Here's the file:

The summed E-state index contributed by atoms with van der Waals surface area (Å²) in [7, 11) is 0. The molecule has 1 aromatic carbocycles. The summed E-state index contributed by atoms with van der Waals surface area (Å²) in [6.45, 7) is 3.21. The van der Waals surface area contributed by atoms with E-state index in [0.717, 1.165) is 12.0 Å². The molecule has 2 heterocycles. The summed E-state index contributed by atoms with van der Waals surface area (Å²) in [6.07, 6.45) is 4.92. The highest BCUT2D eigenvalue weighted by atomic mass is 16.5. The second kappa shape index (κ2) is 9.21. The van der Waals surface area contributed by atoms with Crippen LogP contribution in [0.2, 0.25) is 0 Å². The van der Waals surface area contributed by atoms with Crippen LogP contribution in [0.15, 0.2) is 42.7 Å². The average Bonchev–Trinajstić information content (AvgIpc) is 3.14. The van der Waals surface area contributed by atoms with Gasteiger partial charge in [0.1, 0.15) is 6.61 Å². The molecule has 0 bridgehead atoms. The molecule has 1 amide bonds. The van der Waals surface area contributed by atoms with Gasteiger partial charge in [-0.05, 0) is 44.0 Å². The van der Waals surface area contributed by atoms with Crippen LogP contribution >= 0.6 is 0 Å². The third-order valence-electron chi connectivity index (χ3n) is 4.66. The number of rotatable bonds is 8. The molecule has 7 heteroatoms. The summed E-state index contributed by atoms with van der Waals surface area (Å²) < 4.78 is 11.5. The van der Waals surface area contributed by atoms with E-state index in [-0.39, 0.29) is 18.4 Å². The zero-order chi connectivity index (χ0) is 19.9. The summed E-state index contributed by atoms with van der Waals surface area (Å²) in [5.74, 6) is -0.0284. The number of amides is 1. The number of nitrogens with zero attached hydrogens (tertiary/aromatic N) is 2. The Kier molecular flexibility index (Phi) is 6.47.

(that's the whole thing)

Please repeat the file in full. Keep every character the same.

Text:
The summed E-state index contributed by atoms with van der Waals surface area (Å²) in [7, 11) is 0. The molecule has 1 aromatic carbocycles. The summed E-state index contributed by atoms with van der Waals surface area (Å²) in [6.45, 7) is 3.21. The van der Waals surface area contributed by atoms with E-state index in [0.717, 1.165) is 12.0 Å². The molecule has 2 heterocycles. The summed E-state index contributed by atoms with van der Waals surface area (Å²) in [6.07, 6.45) is 4.92. The highest BCUT2D eigenvalue weighted by atomic mass is 16.5. The second kappa shape index (κ2) is 9.21. The van der Waals surface area contributed by atoms with Crippen LogP contribution in [0.2, 0.25) is 0 Å². The van der Waals surface area contributed by atoms with Crippen LogP contribution in [0.15, 0.2) is 42.7 Å². The average Bonchev–Trinajstić information content (AvgIpc) is 3.14. The van der Waals surface area contributed by atoms with Gasteiger partial charge in [0.1, 0.15) is 6.61 Å². The molecule has 0 bridgehead atoms. The molecule has 1 amide bonds. The van der Waals surface area contributed by atoms with Gasteiger partial charge in [-0.05, 0) is 44.0 Å². The van der Waals surface area contributed by atoms with Crippen LogP contribution >= 0.6 is 0 Å². The third-order valence-electron chi connectivity index (χ3n) is 4.66. The number of rotatable bonds is 8. The molecule has 7 heteroatoms. The summed E-state index contributed by atoms with van der Waals surface area (Å²) < 4.78 is 11.5. The van der Waals surface area contributed by atoms with E-state index in [-0.39, 0.29) is 18.4 Å². The zero-order chi connectivity index (χ0) is 19.9. The summed E-state index contributed by atoms with van der Waals surface area (Å²) in [5.74, 6) is -0.0284. The number of amides is 1. The number of nitrogens with zero attached hydrogens (tertiary/aromatic N) is 2. The Kier molecular flexibility index (Phi) is 6.47.